Improvements on the way for Business Loop 70

There is already one CID dedicated to improving the downtown area.
Photo of Business Loop 70 Sunday, March 8, 2015, in Columbia, Mo.

Higher taxes could be in Columbia’s future, but not for the whole city.

Businesses located along Business Loop 70 have successfully submitted a petition to form a Community Improvement District. The primary function of a CID is to form an independent taxing entity.

Columbia already has one CID downtown, commonly referred to as “The District” by city officials and the official downtown website. The businesses located downtown went through a similar process in 2011, according to the District's website.

Fifth Ward Councilwoman Laura Nauser said she supports the creation of another CID.

“This is an area of our community that needs improvement and there’s a lot of potential to increase Columbia’s economic viability,” she said.

Nauser also said it is important for the people of Columbia to voice their opinions on this issue.

“They’re the ones paying the extra tax,” she said.

To form a CID, businesses must gather the proper signatures and submit that petition to the City Council. Then the council votes to decide whether they think the particular area would benefit from becoming a CID. After the council approves, the proposal goes to the public for a vote.

Taxes would go to help fund projects that the CID deems necessary. Potential projects could be anything from beautification to supplementing funding on city projects.

The major focus of projects in the District are “beautification, streetscape enhancements, economic development, clean and safe programs, marketing and communications,” according to its website.

If the Business Loop gets approved, the city would still contribute to infrastructure projects, such as repaving sidewalks and burying power lines.

The Business Loop CID is still in the beginning stages, as city council validated the petition on March 2. The proposed CID still has a long way to go before they can become an independent taxing entity. Despite this, there is support for the proposal within the city council.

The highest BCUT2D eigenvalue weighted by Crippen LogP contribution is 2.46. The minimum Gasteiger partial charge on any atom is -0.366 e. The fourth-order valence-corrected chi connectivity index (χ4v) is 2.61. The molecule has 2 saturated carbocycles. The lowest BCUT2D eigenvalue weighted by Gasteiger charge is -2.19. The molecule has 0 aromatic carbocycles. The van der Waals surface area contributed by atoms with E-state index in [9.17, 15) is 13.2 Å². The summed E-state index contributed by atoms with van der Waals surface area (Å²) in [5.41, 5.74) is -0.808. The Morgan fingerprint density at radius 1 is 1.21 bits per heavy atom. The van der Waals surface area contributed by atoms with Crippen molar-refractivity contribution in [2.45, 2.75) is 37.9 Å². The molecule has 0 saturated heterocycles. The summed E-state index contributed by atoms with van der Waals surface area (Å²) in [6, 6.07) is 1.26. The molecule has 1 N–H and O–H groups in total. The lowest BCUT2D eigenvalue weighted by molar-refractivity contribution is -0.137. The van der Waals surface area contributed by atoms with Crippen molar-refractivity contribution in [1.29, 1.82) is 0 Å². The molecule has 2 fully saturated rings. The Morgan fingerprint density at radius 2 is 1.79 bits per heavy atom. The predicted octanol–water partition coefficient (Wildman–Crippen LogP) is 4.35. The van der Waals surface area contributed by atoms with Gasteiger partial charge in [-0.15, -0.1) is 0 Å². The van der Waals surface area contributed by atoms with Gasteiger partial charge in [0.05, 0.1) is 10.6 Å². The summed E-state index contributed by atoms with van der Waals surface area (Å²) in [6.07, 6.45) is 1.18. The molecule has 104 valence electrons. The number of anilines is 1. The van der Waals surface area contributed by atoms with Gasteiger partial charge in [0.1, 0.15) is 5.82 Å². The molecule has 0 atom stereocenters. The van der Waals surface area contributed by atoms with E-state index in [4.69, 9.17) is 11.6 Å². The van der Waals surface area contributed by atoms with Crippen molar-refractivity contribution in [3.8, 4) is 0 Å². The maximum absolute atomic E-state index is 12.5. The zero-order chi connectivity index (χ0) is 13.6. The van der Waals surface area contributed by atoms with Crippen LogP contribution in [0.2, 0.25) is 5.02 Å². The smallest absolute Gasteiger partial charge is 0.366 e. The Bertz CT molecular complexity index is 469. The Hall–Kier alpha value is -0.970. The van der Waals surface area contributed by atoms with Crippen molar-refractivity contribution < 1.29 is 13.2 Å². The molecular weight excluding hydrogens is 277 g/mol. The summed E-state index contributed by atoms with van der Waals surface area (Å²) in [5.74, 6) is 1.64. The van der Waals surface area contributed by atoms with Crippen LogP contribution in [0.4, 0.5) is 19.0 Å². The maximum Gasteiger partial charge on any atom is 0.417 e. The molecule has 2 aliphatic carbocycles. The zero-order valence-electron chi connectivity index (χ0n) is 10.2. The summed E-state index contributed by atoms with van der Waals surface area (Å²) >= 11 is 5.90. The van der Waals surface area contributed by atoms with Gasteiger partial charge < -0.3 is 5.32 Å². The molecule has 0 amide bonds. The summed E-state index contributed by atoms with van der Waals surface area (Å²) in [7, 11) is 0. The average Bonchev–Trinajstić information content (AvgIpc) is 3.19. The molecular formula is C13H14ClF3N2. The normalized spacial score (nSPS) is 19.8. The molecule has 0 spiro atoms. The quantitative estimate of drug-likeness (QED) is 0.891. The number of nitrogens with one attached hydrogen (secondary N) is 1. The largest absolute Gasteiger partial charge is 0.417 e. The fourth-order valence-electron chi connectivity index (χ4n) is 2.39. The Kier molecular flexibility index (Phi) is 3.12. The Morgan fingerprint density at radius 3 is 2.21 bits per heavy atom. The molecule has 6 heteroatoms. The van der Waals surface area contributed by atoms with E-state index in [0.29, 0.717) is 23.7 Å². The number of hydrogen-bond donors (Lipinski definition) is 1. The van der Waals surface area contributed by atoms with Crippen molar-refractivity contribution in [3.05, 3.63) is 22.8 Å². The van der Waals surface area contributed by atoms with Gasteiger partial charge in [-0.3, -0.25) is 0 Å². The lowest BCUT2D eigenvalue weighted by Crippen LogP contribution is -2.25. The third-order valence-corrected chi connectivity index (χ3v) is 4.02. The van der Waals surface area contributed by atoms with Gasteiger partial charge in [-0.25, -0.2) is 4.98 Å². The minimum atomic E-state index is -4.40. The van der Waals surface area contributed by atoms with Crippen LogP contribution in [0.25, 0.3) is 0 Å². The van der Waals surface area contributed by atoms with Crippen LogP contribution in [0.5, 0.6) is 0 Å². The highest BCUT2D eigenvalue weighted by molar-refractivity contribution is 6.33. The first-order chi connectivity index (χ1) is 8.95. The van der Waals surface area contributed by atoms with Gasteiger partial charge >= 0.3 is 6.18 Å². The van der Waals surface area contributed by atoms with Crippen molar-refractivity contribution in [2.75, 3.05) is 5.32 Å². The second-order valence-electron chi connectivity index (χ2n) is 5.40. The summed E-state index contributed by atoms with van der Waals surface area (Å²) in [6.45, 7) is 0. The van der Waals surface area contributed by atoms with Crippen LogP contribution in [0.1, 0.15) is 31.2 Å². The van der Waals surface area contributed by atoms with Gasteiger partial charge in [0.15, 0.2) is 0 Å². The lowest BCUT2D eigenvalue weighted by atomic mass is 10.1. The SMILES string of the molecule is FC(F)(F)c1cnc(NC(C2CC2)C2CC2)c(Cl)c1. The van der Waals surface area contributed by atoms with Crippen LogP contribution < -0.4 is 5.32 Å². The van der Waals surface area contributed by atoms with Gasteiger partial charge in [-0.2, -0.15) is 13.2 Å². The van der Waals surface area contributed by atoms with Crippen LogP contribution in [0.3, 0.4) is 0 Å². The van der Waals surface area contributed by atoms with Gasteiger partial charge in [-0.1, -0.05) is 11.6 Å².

Second Ward Councilman Michael Trapp said the importance of creating a CID hinges on the fact that “(The Business Loop) functions as the ‘downtown’ for parts of the Second Ward.”

With the potential creation of a CID and Mizzou North opening and museums opening it’s a real opportunity for the Parkade Neighborhood, just north of there, to have more walkable destinations, Trapp said.

One of the projects he said he hopes the CID will focus on is finishing out the sidewalks in that area.

While the Columbia Chamber of Commerce has no official stance on the issue, President Matt McCormick said, “(we) support anything that would improve the traffic flow and customer service in that area.”

McCormick said it is important to improve the overall shopping experience of customers and potentially increase revenue for businesses in that area.

The desire for change began when True Media bought the old Commerce Bank and buried the power lines, along with other remodels. Dave Griggs of Flooring America has been a supporter of this for a long time but True Media “got the movement started to improve the area,” Trapp said.

If the proposed CID passes, the council and Mayor Bob McDavid would appoint a board of local business owners and other people with vested interest in the area. The CID Board would make decisions about projects and how funds raised will be spent.

If the proposed CID fails to pass in front of the council or the public vote, Nauser said she hopes the city will continue moving forward on infrastructure projects, including completing and refinishing sidewalks and grounding power lines.

Because the largest financial impact is on consumers and not the city, Nauser said “(it’s) important for voters to be informed and for people to call their council.”

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